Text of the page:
How To Write A Novel

I was chatting with Jenni this morning and she shared this with me.  I just had to repost it here!  SOURCE

1. decide you're going to write a book.

2. tell all of your family and friends you'll be writing a 'fiction novel', because it sounds fancier than 'book'.

3. figure it can't be difficult.

4. struggle to remember the few literary terms you picked up in college and/or high school.

5. use the words 'protagonist', 'plot', and 'fiction novel' as often as you can in casual conversation.

6. manage to impress a few people.

7. decide you're pretty impressed with yourself.

8. buy a new outfit in honor of the book signing you'll be attending just as soon as you start finish your fiction novel.

9. someone tells you that 'fiction' and 'novel' are the same thing.

10. you laugh in their face and explain that fiction is a GENRE, and novel is just another word for BOOK.

11. sigh.

12. realize what kind of incompetence you'll have to deal with.

13. practice your acceptance speech for the awards your book will undoubtedly acquire.

14. make humble faces in the mirror.

15. buy a new laptop because obviously you deserve it.

16. spend a few weeks choosing a title.

17. share your new title with everyone in your immediate family. ask for opinions.

18. roll your eyes at their possible suggestions.

19. realize your mother was right when she said you were the 'special' one.

20. decide you'll have to make future literary decisions on your own.

21. begin to feel a bit lonely in your Genius, but remember Melville's epic struggles and carry on.

22. write a paragraph or two.

23. hope no one notices that the protagonist is actually you.

24. reread your first page.

25. marvel at the ease with which you concocted such literary genius.

26. pee yourself a little because you're so excited.

27. show your work to anyone who'll listen.

28. realize you have exactly ZERO idea how the publishing industry works.

29. Let Me Google That For You.

30. stumble upon the Query Shark.

31. realize 'fiction novel' is incorrect.

32. laugh at the people silly enough to ever think it was correct.

33. obviously you never did.

34. ignore the stuff you find regarding query letters. those seem stupid and weird. you'll deal with that later.

35. manage to lock yourself in your bedroom in a crazed writing frenzy and churn out 100 pages.

36. stare at your monitor in absolute amazement.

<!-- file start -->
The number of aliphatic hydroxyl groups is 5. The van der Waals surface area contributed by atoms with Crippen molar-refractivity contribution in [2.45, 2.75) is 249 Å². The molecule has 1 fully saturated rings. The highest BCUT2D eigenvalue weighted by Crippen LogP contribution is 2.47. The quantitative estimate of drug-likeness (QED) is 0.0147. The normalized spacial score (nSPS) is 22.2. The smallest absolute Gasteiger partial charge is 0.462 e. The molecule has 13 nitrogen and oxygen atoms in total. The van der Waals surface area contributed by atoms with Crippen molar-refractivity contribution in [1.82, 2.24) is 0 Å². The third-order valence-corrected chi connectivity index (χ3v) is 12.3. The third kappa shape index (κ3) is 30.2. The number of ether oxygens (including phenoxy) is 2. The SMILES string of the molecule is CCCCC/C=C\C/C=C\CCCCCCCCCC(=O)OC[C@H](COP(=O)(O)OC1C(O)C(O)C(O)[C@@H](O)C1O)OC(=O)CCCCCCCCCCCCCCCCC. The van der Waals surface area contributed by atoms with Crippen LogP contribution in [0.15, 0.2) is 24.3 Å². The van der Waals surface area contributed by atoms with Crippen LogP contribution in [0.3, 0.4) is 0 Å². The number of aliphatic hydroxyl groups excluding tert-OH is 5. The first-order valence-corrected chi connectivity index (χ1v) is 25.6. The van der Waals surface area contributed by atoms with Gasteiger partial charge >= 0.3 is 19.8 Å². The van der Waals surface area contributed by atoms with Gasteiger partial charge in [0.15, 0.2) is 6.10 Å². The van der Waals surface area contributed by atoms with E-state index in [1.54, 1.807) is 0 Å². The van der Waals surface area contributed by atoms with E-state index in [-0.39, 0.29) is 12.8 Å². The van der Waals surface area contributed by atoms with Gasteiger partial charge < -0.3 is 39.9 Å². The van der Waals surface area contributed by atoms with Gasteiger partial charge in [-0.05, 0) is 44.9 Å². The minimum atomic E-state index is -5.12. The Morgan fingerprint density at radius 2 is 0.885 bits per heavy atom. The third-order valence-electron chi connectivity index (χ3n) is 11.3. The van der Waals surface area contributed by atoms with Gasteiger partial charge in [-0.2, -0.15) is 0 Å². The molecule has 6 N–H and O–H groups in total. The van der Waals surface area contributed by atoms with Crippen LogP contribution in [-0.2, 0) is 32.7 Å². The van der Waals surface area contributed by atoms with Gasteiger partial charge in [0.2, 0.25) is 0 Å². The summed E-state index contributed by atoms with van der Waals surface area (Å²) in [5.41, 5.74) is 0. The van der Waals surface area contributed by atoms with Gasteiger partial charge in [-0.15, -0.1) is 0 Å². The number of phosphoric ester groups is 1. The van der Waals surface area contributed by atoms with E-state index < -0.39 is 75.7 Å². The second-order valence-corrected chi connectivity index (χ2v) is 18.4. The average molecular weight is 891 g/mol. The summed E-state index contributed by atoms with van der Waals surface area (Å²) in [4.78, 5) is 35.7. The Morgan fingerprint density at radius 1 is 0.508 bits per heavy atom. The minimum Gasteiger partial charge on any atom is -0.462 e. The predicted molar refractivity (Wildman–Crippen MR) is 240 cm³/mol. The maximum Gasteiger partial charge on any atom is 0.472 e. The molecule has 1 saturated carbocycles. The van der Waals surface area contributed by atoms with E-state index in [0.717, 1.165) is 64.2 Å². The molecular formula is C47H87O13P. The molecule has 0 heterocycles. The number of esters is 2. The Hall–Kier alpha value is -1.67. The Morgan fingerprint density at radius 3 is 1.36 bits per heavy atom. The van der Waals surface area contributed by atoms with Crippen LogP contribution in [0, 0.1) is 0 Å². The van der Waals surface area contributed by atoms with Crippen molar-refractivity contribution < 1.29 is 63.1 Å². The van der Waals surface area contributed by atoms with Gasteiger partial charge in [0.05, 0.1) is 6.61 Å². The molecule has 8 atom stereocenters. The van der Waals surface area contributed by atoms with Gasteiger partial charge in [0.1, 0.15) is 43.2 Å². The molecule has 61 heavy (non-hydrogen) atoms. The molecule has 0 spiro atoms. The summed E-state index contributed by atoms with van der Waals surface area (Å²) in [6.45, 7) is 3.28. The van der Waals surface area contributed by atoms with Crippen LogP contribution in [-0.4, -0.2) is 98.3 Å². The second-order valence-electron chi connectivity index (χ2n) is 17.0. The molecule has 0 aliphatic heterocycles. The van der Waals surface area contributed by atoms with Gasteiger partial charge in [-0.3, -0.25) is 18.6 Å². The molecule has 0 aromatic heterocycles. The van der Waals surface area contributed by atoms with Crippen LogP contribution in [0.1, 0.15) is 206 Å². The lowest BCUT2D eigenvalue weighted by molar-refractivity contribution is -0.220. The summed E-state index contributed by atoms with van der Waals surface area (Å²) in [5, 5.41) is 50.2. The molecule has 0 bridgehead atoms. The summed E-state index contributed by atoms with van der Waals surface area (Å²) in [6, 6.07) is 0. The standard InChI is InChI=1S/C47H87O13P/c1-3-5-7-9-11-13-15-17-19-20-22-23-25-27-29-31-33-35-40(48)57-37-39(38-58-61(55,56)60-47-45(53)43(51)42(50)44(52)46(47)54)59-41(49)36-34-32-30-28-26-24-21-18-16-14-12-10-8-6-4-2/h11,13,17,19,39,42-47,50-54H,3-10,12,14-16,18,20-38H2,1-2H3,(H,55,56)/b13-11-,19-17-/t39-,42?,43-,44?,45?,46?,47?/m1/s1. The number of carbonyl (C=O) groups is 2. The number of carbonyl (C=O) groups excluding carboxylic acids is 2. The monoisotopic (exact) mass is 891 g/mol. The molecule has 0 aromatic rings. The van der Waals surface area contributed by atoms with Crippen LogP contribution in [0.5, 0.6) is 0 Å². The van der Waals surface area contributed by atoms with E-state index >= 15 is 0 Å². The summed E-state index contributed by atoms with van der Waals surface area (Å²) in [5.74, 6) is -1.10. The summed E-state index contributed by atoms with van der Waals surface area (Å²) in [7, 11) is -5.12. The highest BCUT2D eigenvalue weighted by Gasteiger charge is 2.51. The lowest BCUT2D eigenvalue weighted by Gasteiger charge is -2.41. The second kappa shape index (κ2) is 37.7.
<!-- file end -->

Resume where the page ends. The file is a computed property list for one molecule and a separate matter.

38. try to calculate how 100 MS Word pages would look squished into smaller book-sized pages.

39. decide you've written something closer to 200 pages.

40. grab the last Harry Potter book off your shelf. stare.

41. realize you have 600 more pages to write.

42. write.

43. force your mother to read your writing.

44. shout things like, "how is that not clear?" "it makes sense once you get to page 52!" "you're not even paying attention to the story!" and "you just don't understand."

45. roll your eyes at the indignities you must suffer for your art.

46. stop sleeping.

47. eat coffee grounds for breakfast.

48. begin to hate your day job.

49. look down at the petty 'normal' people who surround you. scoff at their 'movies' and 'dinner dates'. find peace in knowing you'll be reunited with your fictional characters soon enough.

50. remember you have a husband/wife/boyfriend/partner/roommate/animal living in your house.

51. wonder how to get rid of them.

52. forget how to use the laundry machine.

53. realize you've written another 100 pages OH GOD WATCH OUT ROWLING


55. type like a broken man.

56. stop answering the phone.

57. wonder why you've been wearing the same pair of socks all week.

58. call in sick to work because you have to finish this scene while you're in THE ZONE.

59. realize you have no plot.

60. google plot.

61. contemplate its importance.

62. figure 200 pages is too early for a plot in your 700 page novel.

63. kill off a character for the sake of the plot you don't have.

64. weep the loss of your fictional friend.

65. spend a few minutes staring at your toothbrush, wondering when you used it last.

66. reach 400 pages.

67. understand that writing 400 pages is better than winning the House Cup for Gryffindor.

68. consider dumping the day job. 400 pages is a pretty good indicator that you're going places.

69. 500 pages. YOU HAVE WRITTEN 500 PAGES.

70. recognize that you have no idea what you've written. not really.

71. stop yourself just to recognize the magnitude of your brilliance.

72. you've written almost 200,000 words. that's like a million term papers.

73. wonder where that smell is coming from.

74. type THE END even though you know this is only the first book in a series of five.

75. tell your mother she was right.


77. you've written a book.

78. with words and letters and sentences.

79. ideas haunt you in your sleep, in the shower, while you're driving to work.

80. YOU ARE SO MUCH BETTER THAN HEMINGWAY and his flimsy book about the man and the fishing and the boat.

81. reread your book and decide it's perfect. beautiful. brilliant. a million adjectives.

82. decide you're ready to google the publishing industry a bit more. it's time to make money.

83. discover AbsoluteWrite.

84. discover Nathan Bransford.

85. discover Janet Reid.

86. The Rejectionist.

87. Pimp My Novel.

88. Kristen Nelson.

89. Rachelle Gardner.

90. read until your eyes bleed.

91. stare at your book.

92. stare at the internet.

93. stare at your book.

94. stare at the internet.



97. cry.

98. cry.

99. cry.



Khadija said...

I don't think I've ever read a blog post about writing before that was so true and so hilarious!

Jenni Merritt said...

59. realize you have no plot.

60. google plot.

61. contemplate its importance.

hahaha :)

*Chrissy* said...

I love love love that post. :) I was laughing hysterically and Joel was like, that's not funny. :)

Anonymous said...

Hahahahahah, loved this post. Sadly, it's so true! Glad to know I'm not alone. :)